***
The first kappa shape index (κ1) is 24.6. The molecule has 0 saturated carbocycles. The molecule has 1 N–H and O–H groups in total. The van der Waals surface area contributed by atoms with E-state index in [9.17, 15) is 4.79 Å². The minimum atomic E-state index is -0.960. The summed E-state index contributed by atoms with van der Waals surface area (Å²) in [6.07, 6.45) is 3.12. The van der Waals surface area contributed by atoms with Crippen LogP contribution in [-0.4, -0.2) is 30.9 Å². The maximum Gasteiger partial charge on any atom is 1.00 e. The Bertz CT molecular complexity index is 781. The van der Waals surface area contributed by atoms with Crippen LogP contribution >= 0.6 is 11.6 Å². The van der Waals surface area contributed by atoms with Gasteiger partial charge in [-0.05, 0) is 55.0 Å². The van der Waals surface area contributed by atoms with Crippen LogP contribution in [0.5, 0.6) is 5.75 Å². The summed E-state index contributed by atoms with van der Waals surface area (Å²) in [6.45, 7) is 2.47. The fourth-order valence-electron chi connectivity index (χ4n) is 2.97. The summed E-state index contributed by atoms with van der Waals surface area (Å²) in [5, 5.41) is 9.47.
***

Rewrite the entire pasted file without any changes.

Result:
The first kappa shape index (κ1) is 24.6. The molecule has 0 saturated carbocycles. The molecule has 1 N–H and O–H groups in total. The van der Waals surface area contributed by atoms with E-state index in [9.17, 15) is 4.79 Å². The minimum atomic E-state index is -0.960. The summed E-state index contributed by atoms with van der Waals surface area (Å²) in [6.07, 6.45) is 3.12. The van der Waals surface area contributed by atoms with Crippen LogP contribution in [-0.4, -0.2) is 30.9 Å². The maximum Gasteiger partial charge on any atom is 1.00 e. The Bertz CT molecular complexity index is 781. The van der Waals surface area contributed by atoms with Crippen LogP contribution >= 0.6 is 11.6 Å². The van der Waals surface area contributed by atoms with Gasteiger partial charge in [-0.05, 0) is 55.0 Å². The van der Waals surface area contributed by atoms with Crippen LogP contribution in [0.5, 0.6) is 5.75 Å². The summed E-state index contributed by atoms with van der Waals surface area (Å²) in [6.45, 7) is 2.47. The fourth-order valence-electron chi connectivity index (χ4n) is 2.97. The summed E-state index contributed by atoms with van der Waals surface area (Å²) in [5, 5.41) is 9.47.